In Webster (2010) video called ‘Graphics for Learning’, Meyer’s (1996) SOI model was once again discussed and guided my choice of creating 4 representational graphics. The photos I choose represent before and after real life situations and are used to model what I’m looking for in the assignments. Students need to analyze their images and point out what could be done better according to what they learned in the lesson. They then get to apply what they’ve learned  and create a graphic of their own using the tips discussed. You need to take the quiz and submit it to see one of the graphics

Audio

One of my main focuses in this lesson was to put it together so that students who are poor readers would still be able to learn. The introduction video does this as well as the audio clips I’ve incorporated. The audio is clear, has no background noise and I made sure I didn’t speak too quickly. The recordings followed a plan and I used Audacity to edit them. I uploaded them as .mp4 files because it’s a widely recognized format. I set the first clip to play on it’s own so that students know what the audio files are for. All audio files are hosted in Moodle.

Video

The video sets up the lesson and I use it to engage my students with the content and instructor. They make a connection with their teacher by seeing what he looks and sounds like (the audio files do this as well). It is also used to explain how to do the first assignment and points students to a graphic that is an example of what they need to do. I used Window’s Movie Maker to create my video and uploaded it to YouTube.

References

Mayer, R. E. (1996). Learning strategies for making sense out of expository text: The SOI model for guiding three cognitive processes in knowledge construction. Educational Psychology Review, 8(4), 357-371.
http://ezproxy.tru.ca/login?url=http://search.ebscohost.com/login.aspx?direct=true&db=a9h&AN=9703091191&site=ehost-live

Webster, K. S. (2010, January 26). Graphics for Learning [Video file]. Retrieved from https://www.youtube.com/watch?v=K5yd_M2xe78

Webster, K.S. (2014). Text Design for Online Learning. Retrieved from
http://courses.olblogs.tru.ca/eddl5131-jan17/week-2-text/text-design-for-online-learning/

 

aprohoroff on February 20, 2017

I combined the audio activities here into one post. The audio was created by my son and I using Audacity. I’ve included the original recording and then the edited version. My wife and I are trying to teach our son Russian so you’ll hear some of that in the original. He mixes some English/Russian at the end as well.

Learning Objective – Listen to some audio of someone learning their ABCs and spot their mistakes.

Original Recording embedded into post:

 

Edited to include just the ABC part. Embedded into post.

 

Link to audio that opens in its own tab. It will start to play on it’s own and has a button that allows the listener to download. Click Here to Open in a New Tab

 

Audio linked to an attachment page. Click Here to Go to the Attachment Page

Sasha and Mazai at Juniper Bay – Click to Enlarge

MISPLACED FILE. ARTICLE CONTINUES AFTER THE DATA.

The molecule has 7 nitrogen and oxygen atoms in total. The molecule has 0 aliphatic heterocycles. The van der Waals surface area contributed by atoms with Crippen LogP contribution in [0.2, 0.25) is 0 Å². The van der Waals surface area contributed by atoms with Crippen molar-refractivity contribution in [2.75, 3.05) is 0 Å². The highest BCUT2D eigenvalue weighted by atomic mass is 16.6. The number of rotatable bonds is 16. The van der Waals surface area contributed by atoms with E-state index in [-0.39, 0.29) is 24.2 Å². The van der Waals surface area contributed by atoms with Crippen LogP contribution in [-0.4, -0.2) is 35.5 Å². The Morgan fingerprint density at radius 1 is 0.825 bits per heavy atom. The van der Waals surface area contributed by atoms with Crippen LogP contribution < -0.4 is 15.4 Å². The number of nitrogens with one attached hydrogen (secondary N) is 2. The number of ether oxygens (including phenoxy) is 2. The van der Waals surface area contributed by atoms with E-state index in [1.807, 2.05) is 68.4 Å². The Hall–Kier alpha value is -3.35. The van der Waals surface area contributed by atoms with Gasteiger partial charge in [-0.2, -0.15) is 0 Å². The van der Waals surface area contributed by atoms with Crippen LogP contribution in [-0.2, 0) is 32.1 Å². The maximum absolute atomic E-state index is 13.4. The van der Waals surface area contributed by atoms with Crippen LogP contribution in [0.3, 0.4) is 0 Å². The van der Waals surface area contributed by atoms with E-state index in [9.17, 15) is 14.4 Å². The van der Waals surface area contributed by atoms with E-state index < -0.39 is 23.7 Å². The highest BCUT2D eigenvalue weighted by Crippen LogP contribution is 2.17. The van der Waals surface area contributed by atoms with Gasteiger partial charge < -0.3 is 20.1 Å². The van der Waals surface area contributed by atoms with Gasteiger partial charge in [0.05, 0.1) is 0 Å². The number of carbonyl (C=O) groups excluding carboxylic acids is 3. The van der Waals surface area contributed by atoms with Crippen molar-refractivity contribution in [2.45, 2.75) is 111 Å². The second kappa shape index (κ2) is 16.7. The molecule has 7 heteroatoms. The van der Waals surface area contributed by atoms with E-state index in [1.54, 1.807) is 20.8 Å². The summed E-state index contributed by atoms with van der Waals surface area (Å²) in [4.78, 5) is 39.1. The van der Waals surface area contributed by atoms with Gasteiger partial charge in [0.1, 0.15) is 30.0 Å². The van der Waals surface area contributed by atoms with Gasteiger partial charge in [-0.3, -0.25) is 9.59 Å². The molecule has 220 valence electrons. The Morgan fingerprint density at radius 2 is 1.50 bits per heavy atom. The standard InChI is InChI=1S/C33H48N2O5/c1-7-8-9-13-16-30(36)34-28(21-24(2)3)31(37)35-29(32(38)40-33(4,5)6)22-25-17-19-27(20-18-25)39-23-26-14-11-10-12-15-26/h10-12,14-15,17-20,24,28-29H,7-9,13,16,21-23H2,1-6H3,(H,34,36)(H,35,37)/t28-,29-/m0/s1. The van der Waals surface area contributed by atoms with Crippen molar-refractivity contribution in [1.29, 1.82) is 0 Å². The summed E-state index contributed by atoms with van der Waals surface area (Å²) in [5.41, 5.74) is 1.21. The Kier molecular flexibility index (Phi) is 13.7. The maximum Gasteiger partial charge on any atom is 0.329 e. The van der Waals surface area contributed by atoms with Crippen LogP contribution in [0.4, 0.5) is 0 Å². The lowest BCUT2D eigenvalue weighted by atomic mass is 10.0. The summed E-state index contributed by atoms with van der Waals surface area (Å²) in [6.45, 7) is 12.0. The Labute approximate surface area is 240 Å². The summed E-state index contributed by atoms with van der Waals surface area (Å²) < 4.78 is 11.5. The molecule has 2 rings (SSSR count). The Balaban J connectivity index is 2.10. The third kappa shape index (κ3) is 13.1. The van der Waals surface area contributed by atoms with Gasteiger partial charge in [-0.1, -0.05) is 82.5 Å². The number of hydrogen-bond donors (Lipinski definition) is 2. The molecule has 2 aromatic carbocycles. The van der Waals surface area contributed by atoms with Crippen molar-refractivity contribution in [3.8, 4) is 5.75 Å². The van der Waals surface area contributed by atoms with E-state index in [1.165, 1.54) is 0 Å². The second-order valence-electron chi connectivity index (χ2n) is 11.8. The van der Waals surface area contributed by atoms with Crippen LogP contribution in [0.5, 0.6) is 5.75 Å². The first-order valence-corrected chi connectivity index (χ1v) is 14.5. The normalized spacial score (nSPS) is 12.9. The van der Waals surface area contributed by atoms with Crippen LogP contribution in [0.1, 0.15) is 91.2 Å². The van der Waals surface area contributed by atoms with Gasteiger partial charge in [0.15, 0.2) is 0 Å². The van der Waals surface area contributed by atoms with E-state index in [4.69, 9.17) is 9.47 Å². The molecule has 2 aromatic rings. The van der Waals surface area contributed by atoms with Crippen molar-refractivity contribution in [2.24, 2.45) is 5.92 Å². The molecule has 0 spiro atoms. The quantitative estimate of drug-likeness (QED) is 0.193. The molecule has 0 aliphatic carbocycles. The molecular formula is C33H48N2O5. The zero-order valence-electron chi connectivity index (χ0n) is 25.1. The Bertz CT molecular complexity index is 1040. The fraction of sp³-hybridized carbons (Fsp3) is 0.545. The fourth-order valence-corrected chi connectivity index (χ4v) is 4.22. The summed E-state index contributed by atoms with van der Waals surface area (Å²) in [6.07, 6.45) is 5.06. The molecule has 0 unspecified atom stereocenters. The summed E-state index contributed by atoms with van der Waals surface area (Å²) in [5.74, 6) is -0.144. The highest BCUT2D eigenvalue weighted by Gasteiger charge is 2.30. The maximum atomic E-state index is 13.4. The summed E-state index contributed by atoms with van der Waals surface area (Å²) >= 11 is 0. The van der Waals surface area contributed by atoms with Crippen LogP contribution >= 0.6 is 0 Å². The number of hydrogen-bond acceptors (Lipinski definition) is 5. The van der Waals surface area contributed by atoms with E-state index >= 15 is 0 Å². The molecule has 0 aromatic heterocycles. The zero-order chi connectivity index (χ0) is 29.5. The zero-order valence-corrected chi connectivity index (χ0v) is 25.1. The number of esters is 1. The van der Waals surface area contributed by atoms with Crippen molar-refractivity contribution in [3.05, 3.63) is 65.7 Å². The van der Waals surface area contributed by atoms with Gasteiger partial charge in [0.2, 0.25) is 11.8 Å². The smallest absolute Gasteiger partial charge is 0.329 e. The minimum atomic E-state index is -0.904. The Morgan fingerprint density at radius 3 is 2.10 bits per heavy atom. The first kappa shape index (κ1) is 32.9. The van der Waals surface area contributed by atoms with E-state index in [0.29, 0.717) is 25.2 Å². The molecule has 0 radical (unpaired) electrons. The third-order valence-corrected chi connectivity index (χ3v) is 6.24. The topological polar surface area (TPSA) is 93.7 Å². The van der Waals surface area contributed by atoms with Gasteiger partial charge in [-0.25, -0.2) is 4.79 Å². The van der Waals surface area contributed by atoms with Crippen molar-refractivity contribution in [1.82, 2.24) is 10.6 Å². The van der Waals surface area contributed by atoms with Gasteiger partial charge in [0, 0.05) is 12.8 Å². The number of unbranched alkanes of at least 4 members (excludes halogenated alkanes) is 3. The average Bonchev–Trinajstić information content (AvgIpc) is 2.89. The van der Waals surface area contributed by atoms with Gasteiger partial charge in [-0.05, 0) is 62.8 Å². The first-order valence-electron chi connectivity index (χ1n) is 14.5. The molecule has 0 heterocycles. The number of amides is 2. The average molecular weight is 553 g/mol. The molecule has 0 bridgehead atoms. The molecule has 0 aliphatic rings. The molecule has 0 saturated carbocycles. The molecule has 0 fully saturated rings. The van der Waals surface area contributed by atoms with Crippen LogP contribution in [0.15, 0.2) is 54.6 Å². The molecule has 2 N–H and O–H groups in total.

For this activity I used an image I already had uploaded to WordPress. I added it to my blog and then edited the image. In there there’s a feature to change the size of your image to a thumbnail (150 x 150 pixels). If I didn’t see that feature I would have edited my image first to create a thumbnail. Then I linked my thumbnail to the original. I also copied and pasted the code that Keith gave in the lesson to show text when the mouse hovers over the thumbnail.

 

aprohoroff on February 20, 2017

For this activity I wanted to create an educational graphic using layers that did something like Rick did with the mouse over feature. I really like that feature and I think it can be used for many applications within a lesson. After spending a lot of time trying to do this and failing, I’ve thrown in the towel. So, I’m not creating a graphing that has any educational value, but does show me using layers.

The process included using one of my own images. Then I found a picture of flames online and customized it as another layer using Adobe Photoshop. The reason I went this way was I couldn’t figure out how to make the white part of my image turn transparent in Gimp (Does anyone know how to do that???), but my wife knew how to do it in Photoshop so I used it. Then I added a layer of text. Here are the individual layers and what they look like put together.

 

Source:

https://pixabay.com/en/flames-burn-fire-heat-blaze-155966/

 

Purpose – to create a graphic that simply shows the stages of cell division. Most likely as an introduction to cell division.

Type of Graphic – Representative graphic and Interpeitive graphic.

Analyze the content for the graphic – The content in this case talks about what is happening throughout the stages of cell division and this graphic is to help visualize the process.

Create the graphic guided by:

  • Principles
    • Selection – I selected the images showing the most important stages. Created some text explaining what is happening at some of the stages.
    • Organization – I organized the images in logical order and in a vertical fashion. By keeping it vertical I was hoping to prevent any distortions that may occur when posting to my blog.
    • Integration –  I then integrated the text with the images by placing them where they describe the image most effectively.